With even higher doses (around 500 mg and more), rushing thoughts, sweating, anxiety, shaking, even symptoms similar to delirium appear. The lowest described lethal dose of caffeine in humans is around 3 g, but it is estimated that an average adult dies after around 10 grams.”
They make up to 30 % of dry weight, very often they are incorrectly called tannins. These substances have a major influence on tea flavour and colour, they are its most interesting elements and have a very positive effect on human health. These substances have a proven anti-cancer effect, mainly in their non-oxidised form, i.e. in green teas. They have antibacterial and antiviral effects and reduce cholesterol levels in the blood.
During oxidation, they undergo a number of transformations. One third to one half of polyphenols oxidise into more complex substances. Unoxidated polyphenols cause the typical astringnt taste and bitterness of green tea. Depending on the extent of oxidation, polyphenols react chemically, thus changing the taste of the tea that is being processed. The diversity of tea flavours is immense.
Fragrant volatile substances
They constitute only 0.01–0.05 % of total weight, but they substantially affect scent and taste. So far, 467 fragrant substances and about 200 other substances contributing to the taste of tea have been discovered. These substances occur in different teas in various concentrations, they are freely and randomly formed, blended, concentrated and diluted depending on climate, soil, processing, ageing and infusing. In the end, it all comes down to individual sensitivity. Not every tea drinker perceives fragrances with the same intensity and many people don’t notice certain substances at all. Some people feel virtually nothing.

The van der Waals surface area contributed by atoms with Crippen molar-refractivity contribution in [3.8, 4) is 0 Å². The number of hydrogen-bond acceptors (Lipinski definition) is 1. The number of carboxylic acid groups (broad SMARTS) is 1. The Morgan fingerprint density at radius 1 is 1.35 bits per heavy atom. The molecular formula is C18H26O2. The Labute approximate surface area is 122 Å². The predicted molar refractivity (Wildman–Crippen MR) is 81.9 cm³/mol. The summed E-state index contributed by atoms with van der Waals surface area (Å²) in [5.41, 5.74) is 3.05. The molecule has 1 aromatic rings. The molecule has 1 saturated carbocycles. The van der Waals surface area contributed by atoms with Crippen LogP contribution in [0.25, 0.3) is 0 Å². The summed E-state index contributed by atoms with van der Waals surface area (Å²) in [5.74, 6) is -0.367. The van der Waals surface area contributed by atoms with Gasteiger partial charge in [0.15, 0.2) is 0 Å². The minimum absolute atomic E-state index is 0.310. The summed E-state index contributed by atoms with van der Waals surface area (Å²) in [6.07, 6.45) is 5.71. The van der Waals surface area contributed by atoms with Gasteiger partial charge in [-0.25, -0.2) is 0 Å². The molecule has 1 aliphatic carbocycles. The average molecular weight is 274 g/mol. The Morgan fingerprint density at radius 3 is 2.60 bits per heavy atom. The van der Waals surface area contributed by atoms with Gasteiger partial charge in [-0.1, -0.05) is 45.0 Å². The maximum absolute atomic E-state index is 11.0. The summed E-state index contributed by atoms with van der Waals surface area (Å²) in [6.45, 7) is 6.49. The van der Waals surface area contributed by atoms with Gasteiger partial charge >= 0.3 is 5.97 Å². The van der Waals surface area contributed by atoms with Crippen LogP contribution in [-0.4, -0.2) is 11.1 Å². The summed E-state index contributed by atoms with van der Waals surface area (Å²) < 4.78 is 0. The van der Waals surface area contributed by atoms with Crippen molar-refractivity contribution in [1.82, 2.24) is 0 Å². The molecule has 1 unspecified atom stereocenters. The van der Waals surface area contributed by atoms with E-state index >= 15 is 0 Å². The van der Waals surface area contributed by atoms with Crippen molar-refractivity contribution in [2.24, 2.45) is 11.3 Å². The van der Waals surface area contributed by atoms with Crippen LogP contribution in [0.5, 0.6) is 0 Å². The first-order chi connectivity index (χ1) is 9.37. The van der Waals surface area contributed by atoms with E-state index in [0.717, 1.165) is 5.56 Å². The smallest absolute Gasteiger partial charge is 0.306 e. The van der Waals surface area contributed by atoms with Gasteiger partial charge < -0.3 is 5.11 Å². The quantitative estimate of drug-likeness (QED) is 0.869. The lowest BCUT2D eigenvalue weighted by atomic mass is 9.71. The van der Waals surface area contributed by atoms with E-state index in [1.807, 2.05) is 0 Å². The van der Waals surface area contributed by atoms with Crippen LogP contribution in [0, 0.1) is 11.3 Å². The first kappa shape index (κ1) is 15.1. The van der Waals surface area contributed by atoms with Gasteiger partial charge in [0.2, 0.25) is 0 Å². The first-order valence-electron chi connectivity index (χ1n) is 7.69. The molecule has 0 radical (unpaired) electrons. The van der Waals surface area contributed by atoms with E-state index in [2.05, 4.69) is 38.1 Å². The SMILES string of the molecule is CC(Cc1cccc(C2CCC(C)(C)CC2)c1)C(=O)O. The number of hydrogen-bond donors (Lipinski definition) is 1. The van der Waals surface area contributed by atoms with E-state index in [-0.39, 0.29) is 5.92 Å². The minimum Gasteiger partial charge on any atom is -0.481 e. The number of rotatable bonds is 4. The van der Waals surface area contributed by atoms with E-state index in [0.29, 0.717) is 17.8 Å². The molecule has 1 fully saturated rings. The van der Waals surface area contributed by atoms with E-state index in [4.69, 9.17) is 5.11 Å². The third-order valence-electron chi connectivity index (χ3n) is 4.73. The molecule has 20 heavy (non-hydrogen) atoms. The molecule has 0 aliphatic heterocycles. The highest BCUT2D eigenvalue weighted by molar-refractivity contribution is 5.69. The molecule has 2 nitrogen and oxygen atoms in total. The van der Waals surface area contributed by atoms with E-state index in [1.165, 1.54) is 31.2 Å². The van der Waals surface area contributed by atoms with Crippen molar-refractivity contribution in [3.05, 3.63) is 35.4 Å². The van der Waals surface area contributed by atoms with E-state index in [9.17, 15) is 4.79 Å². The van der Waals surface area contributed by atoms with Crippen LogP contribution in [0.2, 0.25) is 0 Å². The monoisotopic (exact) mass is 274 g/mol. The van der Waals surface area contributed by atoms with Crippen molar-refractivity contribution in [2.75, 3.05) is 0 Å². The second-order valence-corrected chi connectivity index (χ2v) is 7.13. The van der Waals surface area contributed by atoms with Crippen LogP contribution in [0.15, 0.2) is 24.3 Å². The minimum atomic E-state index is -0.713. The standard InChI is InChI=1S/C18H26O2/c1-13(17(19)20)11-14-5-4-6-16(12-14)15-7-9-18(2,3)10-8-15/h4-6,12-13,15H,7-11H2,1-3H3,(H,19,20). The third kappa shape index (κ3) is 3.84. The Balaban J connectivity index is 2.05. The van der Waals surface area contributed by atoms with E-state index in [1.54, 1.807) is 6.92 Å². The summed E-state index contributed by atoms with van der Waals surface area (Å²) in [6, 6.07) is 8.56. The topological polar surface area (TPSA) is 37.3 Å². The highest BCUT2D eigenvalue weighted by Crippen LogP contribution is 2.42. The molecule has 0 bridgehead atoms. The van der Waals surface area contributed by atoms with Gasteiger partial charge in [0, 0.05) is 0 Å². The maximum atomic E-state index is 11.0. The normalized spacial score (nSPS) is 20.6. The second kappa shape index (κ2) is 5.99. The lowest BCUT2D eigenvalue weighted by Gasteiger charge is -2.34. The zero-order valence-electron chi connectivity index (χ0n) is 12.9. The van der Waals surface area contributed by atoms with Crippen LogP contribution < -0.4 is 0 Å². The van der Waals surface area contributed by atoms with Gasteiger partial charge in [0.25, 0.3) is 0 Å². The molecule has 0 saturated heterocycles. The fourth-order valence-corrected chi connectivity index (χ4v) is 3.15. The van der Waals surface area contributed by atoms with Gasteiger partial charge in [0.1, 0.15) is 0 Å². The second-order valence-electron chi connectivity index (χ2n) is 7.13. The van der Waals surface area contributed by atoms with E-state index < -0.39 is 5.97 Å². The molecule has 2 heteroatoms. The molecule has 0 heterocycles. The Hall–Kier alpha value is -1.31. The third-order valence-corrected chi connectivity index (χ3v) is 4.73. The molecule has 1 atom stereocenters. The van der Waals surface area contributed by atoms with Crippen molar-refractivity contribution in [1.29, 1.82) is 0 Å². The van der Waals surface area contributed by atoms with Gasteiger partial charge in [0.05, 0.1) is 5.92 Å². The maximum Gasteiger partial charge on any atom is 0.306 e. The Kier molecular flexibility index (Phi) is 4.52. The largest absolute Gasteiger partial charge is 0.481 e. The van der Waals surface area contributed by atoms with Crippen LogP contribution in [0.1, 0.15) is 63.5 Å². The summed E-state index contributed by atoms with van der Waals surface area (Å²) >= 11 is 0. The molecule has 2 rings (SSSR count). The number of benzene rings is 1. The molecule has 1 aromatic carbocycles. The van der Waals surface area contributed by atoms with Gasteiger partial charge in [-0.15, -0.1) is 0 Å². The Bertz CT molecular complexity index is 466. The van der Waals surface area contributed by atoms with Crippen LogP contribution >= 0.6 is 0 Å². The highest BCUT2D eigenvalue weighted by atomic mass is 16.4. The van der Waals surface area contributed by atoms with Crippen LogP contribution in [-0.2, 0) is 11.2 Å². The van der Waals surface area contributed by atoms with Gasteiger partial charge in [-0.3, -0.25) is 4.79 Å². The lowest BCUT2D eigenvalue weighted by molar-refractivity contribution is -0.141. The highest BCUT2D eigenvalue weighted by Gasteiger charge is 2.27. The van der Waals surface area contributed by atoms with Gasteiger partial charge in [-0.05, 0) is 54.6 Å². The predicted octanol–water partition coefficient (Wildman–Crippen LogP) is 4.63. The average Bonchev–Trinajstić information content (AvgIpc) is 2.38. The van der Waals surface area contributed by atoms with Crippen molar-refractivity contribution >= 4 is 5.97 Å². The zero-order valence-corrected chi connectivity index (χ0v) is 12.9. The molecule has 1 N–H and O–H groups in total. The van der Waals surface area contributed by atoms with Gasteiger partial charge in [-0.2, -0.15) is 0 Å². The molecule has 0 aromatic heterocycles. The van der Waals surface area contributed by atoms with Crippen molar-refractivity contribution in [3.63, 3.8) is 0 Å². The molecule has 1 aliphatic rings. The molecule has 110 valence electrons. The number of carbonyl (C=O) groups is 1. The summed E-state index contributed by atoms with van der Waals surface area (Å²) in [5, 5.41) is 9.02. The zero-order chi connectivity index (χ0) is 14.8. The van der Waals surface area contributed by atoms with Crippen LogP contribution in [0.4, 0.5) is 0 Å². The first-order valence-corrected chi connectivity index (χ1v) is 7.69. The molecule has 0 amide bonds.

The variety of scents one can encounter over a cup of tea is broad, but well described by tea experts and tasters. Professional teas tasters commonly use terminology quite similar to the one used by the tasters of wine. A scale inspired by wine tasting has been introduced, particularly for Darjeeling teas. Depending on the ratio of dry and sweet tones, they are categorised as sweet, semi-sweet, semi-dry and dry.
The following types are the most commonly used to describe tea aroma: green leafy, flower, fruit, vegetable, spicy, fresh, exotic hardwoods, nut, kernels and almonds, coffee, smoke, caramel, burned and others.
Perhaps the most famous and popular is the muscatel aroma. No one who ever smelled it, will forget its special, fine spicy scent. It only occurs in second-flush teas from the Indian gardens of Darjeeling − and teas with this characteristic are sold at astronomical prices. Unfortunately, some tea traders are selling “muscatel Darjeeling tea” that are not muscatel by any stretch of the imagination. Because of the increasingly unavailable prices of muscatel and the desire of some people to draw attention to themselves, characteristic muscatel can only be recognised by experienced professionals.
Tea also contains vitamins, mainly C, B, E and P, minerals, such as potassium, zinc, copper, fluorine, sugars and waxes.
Well, enjoy your tea!